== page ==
What's DePauw's Link to A Beautiful Mind? Prof. Jack Morrill '57!
June 5, 2002
June 5, 2002, Greencastle, Ind. - It's not every year that DePauw has a connection to the Oscar winner for Best Picture, but you can chalk up 2002 as one of those years. Professor emeritus of mathematics and economics John E. "Jack" Morrill is mentioned in the footnotes of Sylvia Nasar's book A Beautiful Mind, which became director Ron Howard's film of the same name in 2001 and won the Academy Award for Best Picture in March. It's attracted some notoriety for Morrill, who graduated from DePauw in 1957.
[DOWNLOAD VIDEO: "Not Bashful" 730KB] "I did have a couple people who picked it up, and I've not been bashful about saying 'if you go to Chapter 48, footnote 12, you'll find my name in that book,'" Dr. Morrill says. "It's even more fun to say, 'My name is in that book somewhere, see if you can find me.' That's a greater challenge and most people have failed," the professor says.
Morrill is mentioned in reference to an article he wrote for the American Mathematical Monthly about the lack of a Nobel Prize in mathematics. Morrill notes that when John Forbes Nash (the scientist who battled schizophrenia and is the subject of the film) won his Nobel prize in 1994, it was technically in the field of economic science, but many scholars called it the first-ever Nobel prize awarded purely for contributions made to mathematics (you can read Morrill's article by clicking here; the link may inaccessible from some computers).
Jack Morrill was studying game theory when he first learned about John Nash. In January of 1997, about three years after Nash was awarded the Nobel Prize, Dr. Morrill and a colleague from the University of Michigan organized a special session of the American Mathematical Society in Nash's honor. John Nash attended that event and met Morrill. Nash and his wife Alicia shared a drink with the DePauw professor. [DOWNLOAD AUDIO: "Honoring Nash" 852KB] "He was very gracious and very interesting to meet," Morrill reports.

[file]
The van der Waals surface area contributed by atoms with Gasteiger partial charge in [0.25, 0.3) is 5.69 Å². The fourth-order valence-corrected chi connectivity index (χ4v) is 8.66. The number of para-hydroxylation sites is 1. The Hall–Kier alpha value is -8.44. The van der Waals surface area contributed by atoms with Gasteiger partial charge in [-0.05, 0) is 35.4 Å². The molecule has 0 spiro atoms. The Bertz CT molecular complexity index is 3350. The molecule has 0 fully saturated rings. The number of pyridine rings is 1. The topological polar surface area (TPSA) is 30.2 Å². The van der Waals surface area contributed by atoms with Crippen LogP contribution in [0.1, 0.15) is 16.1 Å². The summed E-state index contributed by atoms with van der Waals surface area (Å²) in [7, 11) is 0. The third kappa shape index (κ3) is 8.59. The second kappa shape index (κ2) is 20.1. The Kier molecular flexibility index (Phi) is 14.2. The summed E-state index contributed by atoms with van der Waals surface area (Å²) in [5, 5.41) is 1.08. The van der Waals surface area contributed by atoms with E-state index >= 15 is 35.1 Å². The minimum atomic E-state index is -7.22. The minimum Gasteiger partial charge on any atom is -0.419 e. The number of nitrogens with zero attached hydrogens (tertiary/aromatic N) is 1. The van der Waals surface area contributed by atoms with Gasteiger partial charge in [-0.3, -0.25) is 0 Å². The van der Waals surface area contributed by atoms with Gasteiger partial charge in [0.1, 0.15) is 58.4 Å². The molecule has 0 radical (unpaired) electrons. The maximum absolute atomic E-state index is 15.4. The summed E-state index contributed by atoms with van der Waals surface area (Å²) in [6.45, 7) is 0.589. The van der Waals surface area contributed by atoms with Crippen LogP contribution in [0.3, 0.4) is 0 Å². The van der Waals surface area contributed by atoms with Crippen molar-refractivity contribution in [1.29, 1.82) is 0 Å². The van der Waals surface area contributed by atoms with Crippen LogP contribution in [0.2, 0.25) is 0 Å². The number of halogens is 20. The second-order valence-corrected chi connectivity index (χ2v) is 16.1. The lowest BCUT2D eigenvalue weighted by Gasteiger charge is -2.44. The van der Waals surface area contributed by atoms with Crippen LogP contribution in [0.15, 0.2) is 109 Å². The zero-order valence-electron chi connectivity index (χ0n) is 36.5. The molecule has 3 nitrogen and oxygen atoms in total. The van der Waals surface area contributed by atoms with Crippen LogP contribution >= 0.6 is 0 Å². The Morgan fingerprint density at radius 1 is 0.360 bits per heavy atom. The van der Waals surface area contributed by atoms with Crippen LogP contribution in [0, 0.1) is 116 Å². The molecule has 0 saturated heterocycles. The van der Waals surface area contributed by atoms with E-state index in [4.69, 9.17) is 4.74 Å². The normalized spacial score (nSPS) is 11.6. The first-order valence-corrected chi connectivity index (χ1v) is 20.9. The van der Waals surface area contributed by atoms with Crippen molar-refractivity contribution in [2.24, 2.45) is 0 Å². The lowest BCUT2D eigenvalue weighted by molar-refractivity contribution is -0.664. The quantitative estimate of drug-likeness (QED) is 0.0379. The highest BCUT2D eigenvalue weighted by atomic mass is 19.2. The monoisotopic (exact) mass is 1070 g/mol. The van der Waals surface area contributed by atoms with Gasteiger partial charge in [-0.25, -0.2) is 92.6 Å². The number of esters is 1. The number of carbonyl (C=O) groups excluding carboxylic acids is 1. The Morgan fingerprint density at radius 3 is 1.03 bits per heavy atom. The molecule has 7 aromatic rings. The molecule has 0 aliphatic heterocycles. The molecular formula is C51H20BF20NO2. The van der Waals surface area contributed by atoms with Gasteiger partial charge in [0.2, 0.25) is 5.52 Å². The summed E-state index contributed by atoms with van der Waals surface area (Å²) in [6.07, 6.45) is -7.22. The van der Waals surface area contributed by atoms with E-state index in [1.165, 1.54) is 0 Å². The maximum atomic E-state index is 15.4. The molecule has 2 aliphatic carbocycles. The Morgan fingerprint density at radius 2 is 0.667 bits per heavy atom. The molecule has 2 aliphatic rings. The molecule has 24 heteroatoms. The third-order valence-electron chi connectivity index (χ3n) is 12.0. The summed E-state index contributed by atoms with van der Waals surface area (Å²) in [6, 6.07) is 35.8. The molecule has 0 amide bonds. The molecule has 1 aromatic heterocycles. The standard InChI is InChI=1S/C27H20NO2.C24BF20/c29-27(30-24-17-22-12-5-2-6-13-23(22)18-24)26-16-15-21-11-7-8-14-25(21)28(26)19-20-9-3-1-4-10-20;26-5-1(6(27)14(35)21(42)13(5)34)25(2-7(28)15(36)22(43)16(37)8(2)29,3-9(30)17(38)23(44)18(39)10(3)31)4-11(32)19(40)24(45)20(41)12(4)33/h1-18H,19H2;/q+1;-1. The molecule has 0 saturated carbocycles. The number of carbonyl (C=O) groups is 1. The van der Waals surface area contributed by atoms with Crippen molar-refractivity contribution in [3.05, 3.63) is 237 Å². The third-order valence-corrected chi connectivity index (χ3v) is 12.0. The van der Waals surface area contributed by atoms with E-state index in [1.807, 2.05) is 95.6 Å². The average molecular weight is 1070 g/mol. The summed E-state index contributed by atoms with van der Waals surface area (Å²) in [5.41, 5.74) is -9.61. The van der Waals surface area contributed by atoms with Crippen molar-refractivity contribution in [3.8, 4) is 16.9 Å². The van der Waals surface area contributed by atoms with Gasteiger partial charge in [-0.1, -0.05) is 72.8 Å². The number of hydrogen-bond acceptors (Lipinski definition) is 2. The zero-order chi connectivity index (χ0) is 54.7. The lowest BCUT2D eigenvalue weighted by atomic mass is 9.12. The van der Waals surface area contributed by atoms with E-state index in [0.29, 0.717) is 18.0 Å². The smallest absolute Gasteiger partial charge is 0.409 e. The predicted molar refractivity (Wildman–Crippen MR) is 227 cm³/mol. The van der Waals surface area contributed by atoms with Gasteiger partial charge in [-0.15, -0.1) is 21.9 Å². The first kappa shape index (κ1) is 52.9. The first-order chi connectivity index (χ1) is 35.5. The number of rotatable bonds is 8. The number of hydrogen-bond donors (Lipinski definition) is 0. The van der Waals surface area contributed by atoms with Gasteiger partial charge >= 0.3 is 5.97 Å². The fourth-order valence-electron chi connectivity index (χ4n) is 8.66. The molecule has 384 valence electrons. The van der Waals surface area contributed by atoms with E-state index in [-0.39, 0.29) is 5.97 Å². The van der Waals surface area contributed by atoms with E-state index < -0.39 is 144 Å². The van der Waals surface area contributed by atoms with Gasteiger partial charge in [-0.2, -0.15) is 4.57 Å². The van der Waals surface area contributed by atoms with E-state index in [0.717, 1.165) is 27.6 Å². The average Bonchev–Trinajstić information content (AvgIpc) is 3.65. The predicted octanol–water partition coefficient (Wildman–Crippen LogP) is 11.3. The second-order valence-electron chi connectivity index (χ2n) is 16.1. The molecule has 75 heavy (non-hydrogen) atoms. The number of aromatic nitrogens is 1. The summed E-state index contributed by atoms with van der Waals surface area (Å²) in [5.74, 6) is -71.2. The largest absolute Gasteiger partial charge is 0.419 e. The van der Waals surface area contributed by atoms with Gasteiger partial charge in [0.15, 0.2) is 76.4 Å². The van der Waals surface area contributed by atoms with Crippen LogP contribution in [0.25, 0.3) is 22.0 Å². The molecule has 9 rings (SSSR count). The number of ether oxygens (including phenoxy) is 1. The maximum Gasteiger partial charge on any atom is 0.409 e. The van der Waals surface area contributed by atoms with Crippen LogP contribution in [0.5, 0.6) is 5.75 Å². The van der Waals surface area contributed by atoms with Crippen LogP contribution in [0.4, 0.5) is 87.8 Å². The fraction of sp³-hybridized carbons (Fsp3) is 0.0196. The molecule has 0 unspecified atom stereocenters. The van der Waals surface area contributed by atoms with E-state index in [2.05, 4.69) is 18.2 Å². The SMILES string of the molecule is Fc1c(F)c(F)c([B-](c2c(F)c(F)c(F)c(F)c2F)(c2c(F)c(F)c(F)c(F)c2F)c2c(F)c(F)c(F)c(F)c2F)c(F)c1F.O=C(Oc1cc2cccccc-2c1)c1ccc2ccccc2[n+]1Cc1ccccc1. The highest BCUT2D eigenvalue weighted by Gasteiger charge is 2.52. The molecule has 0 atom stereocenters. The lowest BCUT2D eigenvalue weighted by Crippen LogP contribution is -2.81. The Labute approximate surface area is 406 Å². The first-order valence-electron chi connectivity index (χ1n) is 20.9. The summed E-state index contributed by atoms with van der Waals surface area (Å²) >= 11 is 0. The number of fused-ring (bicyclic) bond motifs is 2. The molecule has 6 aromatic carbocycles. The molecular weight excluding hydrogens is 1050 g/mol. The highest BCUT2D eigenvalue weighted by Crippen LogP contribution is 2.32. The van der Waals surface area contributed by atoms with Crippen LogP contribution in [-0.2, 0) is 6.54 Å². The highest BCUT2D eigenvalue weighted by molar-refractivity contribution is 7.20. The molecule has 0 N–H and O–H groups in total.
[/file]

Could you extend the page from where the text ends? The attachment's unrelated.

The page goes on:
When the movie came out last year, Morrill made a point of seeing how the portrayals of Russell Crowe and Jennifer Connelly matched the real-life characters he had met in person just a few years prior. [DOWNLOAD VIDEO: "The Movie" 819KB] "I liked the movie very much," Morrill says. [DOWNLOAD AUDIO: "Different Responses" 499KB] "I talked to other people who I knew that knew nothing about Nash and found they liked the movie, most of them, and had a different response not knowing anything about Nash and Nash's story." The professor notes the Broadway play Proof, which features a math storyline, is also popular, adding, "Mathematicians are getting lots of ink lately."
Prior to seeing the movie, Morrill, the recipient of the 2000 Frederick C. Tucker Distinguished Career Award, had read Nasar's book twice. He calls it "tremendously well-written" and "a major contribution to biography." Morrill said he had advance notice that his paper would be referenced in the book, laughing that the book would have been delayed by 20 years if Nasar had waited to contact everyone whose work she notes. (BONUS CLIP: [DOWNLOAD AUDIO: "Contacting the Footnotes" 244KB])
Jack Morrill came to DePauw in 1953 as a student. He received a bachelor of arts degree in mathematics from DePauw and his master's and doctorate in mathematics from the University of Michigan. Following graduate school, he returned to teach mathematics at DePauw and became a full professor in 1976.
You can read more about A Beautiful Mind, the book, and order it at Amazon.com and Barnes & Noble.com. The video can be pre-ordered online (it will be released June 25), on VHS or DVD, via Barnes & Noble.com, CD Now and Best Buy.com.Back